Hangzhou is the capital of Zhejiang Province and one of the seven ancient capitals of China, becoming a notable landmark in the Chinese civilisation. The city itself has been known for centuries as the "Oriental City of Leisure" and widely recognised for its outstanding natural landscape backdrops.
Hangzhou City Centre, with its manicured gardens, alluring temples and tidy streets, looks like a Chinese lithograph and has born witness to eight dynasties. One of its popular attractions is West Lake, a freshwater lake with decoratively designed artificial islands, including the Leifeng Pagoda, which has inspired poets, painters, and landscapers throughout Chinese history and was awarded UNESCO World Heritage Site status in 2011. Hangzhou City Centre also offers an insight into its extensive merchandising past, with silk production dating back over 1,000 years and mentioned in explorer Marco Polo’s Silk Road journey. China’s National Silk Museum in Hangzhou is home to eight different exhibition halls that tell the enticing story of silk from silkworm and weaving to dyeing and manufacturing. The famous voyager also mentioned the city’s now famous Dragon Tea, known for its healthy, calming effect, which can be bought fresh from its source in nearby Longjing Village. The Museum of Traditional Chinese Medicine and adjoining herbal medicine shop offer an in-depth introduction to traditional Chinese medicine and its role in world history.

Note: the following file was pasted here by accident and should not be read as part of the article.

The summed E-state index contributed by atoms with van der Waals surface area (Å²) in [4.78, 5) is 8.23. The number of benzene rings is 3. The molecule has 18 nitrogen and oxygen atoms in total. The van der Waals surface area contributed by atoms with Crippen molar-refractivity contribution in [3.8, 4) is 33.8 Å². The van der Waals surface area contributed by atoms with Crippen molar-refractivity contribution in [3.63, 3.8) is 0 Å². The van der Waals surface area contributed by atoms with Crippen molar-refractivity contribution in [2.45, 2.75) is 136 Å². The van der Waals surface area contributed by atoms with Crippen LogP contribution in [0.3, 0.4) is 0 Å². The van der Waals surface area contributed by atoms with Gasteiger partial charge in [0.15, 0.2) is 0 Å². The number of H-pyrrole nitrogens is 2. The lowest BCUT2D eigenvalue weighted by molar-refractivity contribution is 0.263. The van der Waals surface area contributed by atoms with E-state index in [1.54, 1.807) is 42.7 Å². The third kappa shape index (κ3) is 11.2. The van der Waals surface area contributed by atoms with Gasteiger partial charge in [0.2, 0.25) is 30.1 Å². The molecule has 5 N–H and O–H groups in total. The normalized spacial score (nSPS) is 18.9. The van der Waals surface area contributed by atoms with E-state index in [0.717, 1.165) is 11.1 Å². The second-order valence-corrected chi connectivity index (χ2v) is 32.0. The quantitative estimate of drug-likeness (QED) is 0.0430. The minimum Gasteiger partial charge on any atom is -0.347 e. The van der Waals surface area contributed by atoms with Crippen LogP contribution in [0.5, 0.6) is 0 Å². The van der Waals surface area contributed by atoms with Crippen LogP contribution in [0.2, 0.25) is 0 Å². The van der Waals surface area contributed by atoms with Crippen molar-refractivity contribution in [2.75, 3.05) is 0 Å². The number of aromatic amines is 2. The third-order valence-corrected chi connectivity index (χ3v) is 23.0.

Hangzhou Xiaoshan International Airport is 30 kilometres away from the city. Transport from it the airport is efficient, with plenty of airport buses running to downtown Hangzhou. Getting around is easy with ample taxis and local buses available. Another popular mode of travel is water buses that run from both Wulin Gate and West Lake Culture Plaza to Gongchen Bridge.
Hangzhou is said to have originated 4,700 years ago. In the 2nd century BC, during the Qin Dynasty of 221-207 BC. Hangzhou was designated to be a county and grew exponentially from there. In fact, during the 1180-1315 and 1348-1358 periods, Hangzhou was believed to be the largest city in the world.